– Control environment housing: Including temperature, humidity, and air quality. Adequate ventilation is a key in controlling house environment quality. Genetic companies provide a well documents information on temperature, humidity and air quality for raising broiler. Dust is an excellent carrier of bacteria and mold are potential source of Infection. Antibiotic resistant bacteria have been reported in broiler chicken air. Airborne dispersion of Antibiotic resistant bacteria should not be underestimated considering poultry respiratory health & poultry workers in the farm.
– Pre-Starter feed: it’s important to establish good gut microbial population to achieve a balance in gut microbiota (such as using Probiotics, prebiotics, organic acids, short and Medium chain fatty acid, and phytogenic) for nutritional enhancement of GI tract, boost immune development, and facilitate nutrients absorption. Also a special attention to feed particle size, protein & fat quality, & specific additives.
– Water quality and sanitation: Marinating a good water sanitation program is a key to poultry production. Water is the most important nutrition for the birds. A routine water quality analysis for bacteria, pH, hardness, minerals and total dissolved solid should be conducted yearly. Flushing and disinfecting between flocks as well as during flocks with good quality disinfected that allow the removal of pipe line build-up biofilm. Biofilms are a sticky film that can be find inside water lines, regulators, and nipple drinkers and can be composed of bacteria and other organisms. Chlorine is the most popular sanitizer, however there are other well documented sanitizer that includes hydrogen peroxide, chlorine dioxide, and ozone. In addition, Acidifiers are used to improve the effectiveness of the sanitizer and reduce bacterial growth in water lines.
– Feed additive alternatives: Alternatives such as probiotics, prebiotics, organic acids, and enzymes have been considered and studied to prevent NE in recent years. Hofacre et al. conducted several studies using probiotics to demonstrate the reduction of NE lesions. Hofacre and others reported a reduction in mortality rates from 60% to 30% in day-old chicks. Probiotics microorganisms such as Lactobacillus, Bacillus subtilis, and Bacillus licheniformis significantly improved immune response and antibody production when fed to broilers, improve production performance, increase microbial balance, improve feed consumption when fed to both broilers and layers and lower the gut pH and the release bacteriocins. Although many articles in the current scientific literature refer to the “beneficial effects” of probiotics, some of the articles are often unclear on what benefits are provided to the animal.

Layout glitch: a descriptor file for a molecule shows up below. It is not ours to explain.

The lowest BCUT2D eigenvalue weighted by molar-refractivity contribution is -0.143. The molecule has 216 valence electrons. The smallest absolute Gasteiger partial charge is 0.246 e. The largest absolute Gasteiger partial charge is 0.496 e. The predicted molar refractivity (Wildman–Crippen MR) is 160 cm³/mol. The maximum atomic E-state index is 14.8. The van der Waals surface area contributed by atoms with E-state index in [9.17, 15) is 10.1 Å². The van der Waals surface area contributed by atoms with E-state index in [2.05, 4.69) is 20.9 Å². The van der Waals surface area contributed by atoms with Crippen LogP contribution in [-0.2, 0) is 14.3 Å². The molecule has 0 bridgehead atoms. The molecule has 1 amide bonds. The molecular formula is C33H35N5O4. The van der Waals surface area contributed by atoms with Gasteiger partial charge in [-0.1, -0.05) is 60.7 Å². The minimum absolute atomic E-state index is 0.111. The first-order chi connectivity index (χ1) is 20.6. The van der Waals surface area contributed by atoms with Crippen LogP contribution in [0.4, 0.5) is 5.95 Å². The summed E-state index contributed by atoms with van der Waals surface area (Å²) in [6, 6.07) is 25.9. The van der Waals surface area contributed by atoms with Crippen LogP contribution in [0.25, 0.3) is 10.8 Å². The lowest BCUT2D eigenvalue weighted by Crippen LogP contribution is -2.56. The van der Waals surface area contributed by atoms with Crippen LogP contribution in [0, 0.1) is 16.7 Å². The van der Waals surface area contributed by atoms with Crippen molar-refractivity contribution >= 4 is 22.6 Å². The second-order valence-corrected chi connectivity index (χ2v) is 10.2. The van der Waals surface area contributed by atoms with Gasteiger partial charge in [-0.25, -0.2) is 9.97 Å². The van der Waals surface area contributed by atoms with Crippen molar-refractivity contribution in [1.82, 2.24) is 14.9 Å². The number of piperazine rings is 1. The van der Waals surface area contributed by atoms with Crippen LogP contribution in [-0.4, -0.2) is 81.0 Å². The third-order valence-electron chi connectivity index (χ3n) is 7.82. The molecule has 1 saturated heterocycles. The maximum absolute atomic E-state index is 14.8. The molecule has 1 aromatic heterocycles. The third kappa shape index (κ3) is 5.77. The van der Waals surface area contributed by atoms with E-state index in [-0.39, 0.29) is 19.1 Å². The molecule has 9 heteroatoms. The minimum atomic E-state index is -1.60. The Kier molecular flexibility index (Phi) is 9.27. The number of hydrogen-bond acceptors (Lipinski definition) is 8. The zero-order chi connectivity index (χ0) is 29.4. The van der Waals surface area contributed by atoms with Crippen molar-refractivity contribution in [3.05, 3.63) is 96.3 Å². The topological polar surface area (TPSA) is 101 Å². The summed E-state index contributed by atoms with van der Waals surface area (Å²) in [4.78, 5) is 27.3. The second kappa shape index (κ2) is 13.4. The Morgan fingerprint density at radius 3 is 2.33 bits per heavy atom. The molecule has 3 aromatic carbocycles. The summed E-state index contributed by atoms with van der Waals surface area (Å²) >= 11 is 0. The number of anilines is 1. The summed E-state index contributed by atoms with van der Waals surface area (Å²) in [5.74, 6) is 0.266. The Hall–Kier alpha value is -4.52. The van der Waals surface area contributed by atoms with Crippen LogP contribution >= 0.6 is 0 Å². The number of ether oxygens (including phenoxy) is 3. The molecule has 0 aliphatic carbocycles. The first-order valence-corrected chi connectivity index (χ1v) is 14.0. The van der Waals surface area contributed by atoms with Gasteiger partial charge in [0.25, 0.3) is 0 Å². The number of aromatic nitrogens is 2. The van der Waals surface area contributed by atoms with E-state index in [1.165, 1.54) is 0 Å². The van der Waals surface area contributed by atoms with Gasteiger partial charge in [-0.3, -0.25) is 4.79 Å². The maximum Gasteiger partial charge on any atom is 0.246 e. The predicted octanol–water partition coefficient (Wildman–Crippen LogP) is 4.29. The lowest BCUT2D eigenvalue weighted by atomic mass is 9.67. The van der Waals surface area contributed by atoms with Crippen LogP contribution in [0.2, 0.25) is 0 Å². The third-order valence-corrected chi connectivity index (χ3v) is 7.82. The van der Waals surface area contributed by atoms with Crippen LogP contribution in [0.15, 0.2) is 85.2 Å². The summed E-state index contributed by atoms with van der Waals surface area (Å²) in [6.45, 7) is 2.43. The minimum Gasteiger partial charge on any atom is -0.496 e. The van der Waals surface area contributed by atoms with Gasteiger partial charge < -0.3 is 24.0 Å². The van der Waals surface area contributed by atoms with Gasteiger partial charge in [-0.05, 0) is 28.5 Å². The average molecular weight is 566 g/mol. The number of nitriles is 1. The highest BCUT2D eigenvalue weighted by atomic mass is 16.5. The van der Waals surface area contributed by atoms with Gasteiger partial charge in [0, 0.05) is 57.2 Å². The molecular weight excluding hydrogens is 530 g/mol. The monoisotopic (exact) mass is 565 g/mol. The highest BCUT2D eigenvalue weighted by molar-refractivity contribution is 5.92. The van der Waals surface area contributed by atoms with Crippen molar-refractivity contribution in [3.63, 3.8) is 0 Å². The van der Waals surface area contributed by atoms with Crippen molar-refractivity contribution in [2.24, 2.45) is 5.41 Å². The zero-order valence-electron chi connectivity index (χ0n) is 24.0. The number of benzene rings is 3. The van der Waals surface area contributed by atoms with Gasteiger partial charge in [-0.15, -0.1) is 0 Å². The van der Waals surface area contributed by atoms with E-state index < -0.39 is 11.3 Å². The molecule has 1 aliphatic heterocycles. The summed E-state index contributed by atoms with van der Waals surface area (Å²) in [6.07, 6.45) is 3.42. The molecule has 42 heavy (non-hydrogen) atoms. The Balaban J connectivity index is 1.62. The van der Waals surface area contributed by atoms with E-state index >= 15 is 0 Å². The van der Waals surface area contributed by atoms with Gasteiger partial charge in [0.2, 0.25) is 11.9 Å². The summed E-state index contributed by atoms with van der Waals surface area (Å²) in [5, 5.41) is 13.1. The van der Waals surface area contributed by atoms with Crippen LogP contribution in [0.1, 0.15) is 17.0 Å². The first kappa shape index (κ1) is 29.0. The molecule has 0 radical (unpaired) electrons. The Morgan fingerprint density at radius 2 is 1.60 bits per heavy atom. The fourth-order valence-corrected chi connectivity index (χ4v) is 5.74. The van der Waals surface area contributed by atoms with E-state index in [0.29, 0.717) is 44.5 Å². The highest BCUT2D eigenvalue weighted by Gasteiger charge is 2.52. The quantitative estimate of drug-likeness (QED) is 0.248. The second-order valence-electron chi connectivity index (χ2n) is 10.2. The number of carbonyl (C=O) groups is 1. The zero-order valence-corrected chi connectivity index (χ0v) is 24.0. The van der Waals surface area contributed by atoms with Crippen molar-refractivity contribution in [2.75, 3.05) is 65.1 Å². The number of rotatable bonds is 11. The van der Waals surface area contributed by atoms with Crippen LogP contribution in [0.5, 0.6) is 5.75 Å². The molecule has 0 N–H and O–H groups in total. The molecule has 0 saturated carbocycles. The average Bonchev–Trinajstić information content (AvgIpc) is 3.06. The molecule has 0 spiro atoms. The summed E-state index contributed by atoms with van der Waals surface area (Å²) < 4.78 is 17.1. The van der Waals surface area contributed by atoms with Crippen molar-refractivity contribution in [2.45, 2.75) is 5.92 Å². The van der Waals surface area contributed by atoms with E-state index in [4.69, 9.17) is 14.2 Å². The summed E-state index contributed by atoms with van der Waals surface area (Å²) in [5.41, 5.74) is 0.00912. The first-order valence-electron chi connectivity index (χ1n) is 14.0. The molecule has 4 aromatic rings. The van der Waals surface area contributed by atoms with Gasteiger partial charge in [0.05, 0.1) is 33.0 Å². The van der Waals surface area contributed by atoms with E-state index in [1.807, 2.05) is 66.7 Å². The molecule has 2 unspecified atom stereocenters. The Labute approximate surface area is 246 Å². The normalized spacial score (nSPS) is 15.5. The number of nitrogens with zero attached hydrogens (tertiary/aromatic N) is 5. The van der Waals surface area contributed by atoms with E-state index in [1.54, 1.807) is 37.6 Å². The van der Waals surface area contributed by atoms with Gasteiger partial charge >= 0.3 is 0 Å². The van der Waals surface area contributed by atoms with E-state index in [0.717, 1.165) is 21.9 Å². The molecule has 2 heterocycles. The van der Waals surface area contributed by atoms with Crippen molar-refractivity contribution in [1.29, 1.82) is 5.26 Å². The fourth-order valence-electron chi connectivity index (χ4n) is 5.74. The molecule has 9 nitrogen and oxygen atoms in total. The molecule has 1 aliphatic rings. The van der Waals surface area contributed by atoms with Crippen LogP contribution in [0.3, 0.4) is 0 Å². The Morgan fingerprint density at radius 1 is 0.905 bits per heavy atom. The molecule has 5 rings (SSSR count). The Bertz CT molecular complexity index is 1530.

In conclusion, the demand for poultry meat as one of the most important sources of animal protein is rapidly increasing as the world population continues to grow. Infections caused by pathogenic microorganisms can be of major concern for farm family’s involved in poultry production. Pathogenic E-coli, Salmonella, and Clostridium are responsible for reduced growth rates and increased cost of production. Traditionally, AGP have been used commonly in poultry feeds to maintain the health of chickens and turkeys. Unfortunately, the long term and extensive use of antibiotics results in selection and survival of resistant microbial species, therefore, posing a threat to the health of both animals and humans. Consequently, some countries have restricted the use of AGP in poultry. Since probiotics do not result in the development and spread of microbial resistance, they offer the potential to become an alternative to antibiotics. Several feed additive could be successfully used as nutritional tools in antibiotic free poultry feeds for promotion of growth, modulation of intestinal microflora and pathogen inhibition, immunomodulation and promoting meat quality of poultry.
From the 2016 Midwest Poultry Federation Proceedings.